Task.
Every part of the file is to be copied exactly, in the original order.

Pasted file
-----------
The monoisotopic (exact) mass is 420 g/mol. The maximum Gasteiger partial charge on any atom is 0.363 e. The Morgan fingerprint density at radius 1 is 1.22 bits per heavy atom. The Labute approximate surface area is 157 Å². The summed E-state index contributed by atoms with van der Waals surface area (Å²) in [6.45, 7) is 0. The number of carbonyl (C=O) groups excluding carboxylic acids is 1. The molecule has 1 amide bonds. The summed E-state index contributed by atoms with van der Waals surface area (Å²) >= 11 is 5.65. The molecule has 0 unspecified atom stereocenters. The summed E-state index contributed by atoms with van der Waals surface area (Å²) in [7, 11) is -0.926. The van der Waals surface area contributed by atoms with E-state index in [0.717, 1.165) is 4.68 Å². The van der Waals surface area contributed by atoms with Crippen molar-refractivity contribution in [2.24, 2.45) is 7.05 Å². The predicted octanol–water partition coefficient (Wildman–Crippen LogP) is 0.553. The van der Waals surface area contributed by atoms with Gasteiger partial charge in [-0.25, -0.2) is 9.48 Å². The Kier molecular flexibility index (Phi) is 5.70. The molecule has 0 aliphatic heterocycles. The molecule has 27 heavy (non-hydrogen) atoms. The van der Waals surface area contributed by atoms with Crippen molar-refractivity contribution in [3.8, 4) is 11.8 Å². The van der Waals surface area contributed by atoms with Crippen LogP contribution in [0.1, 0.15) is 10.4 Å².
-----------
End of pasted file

The monoisotopic (exact) mass is 420 g/mol. The maximum Gasteiger partial charge on any atom is 0.363 e. The Morgan fingerprint density at radius 1 is 1.22 bits per heavy atom. The Labute approximate surface area is 157 Å². The summed E-state index contributed by atoms with van der Waals surface area (Å²) in [6.45, 7) is 0. The number of carbonyl (C=O) groups excluding carboxylic acids is 1. The molecule has 1 amide bonds. The summed E-state index contributed by atoms with van der Waals surface area (Å²) >= 11 is 5.65. The molecule has 0 unspecified atom stereocenters. The summed E-state index contributed by atoms with van der Waals surface area (Å²) in [7, 11) is -0.926. The van der Waals surface area contributed by atoms with E-state index in [0.717, 1.165) is 4.68 Å². The van der Waals surface area contributed by atoms with Crippen molar-refractivity contribution in [2.24, 2.45) is 7.05 Å². The predicted octanol–water partition coefficient (Wildman–Crippen LogP) is 0.553. The van der Waals surface area contributed by atoms with Gasteiger partial charge in [-0.25, -0.2) is 9.48 Å². The Kier molecular flexibility index (Phi) is 5.70. The molecule has 0 aliphatic heterocycles. The molecule has 27 heavy (non-hydrogen) atoms. The van der Waals surface area contributed by atoms with Crippen molar-refractivity contribution in [3.8, 4) is 11.8 Å². The van der Waals surface area contributed by atoms with Crippen LogP contribution in [0.1, 0.15) is 10.4 Å².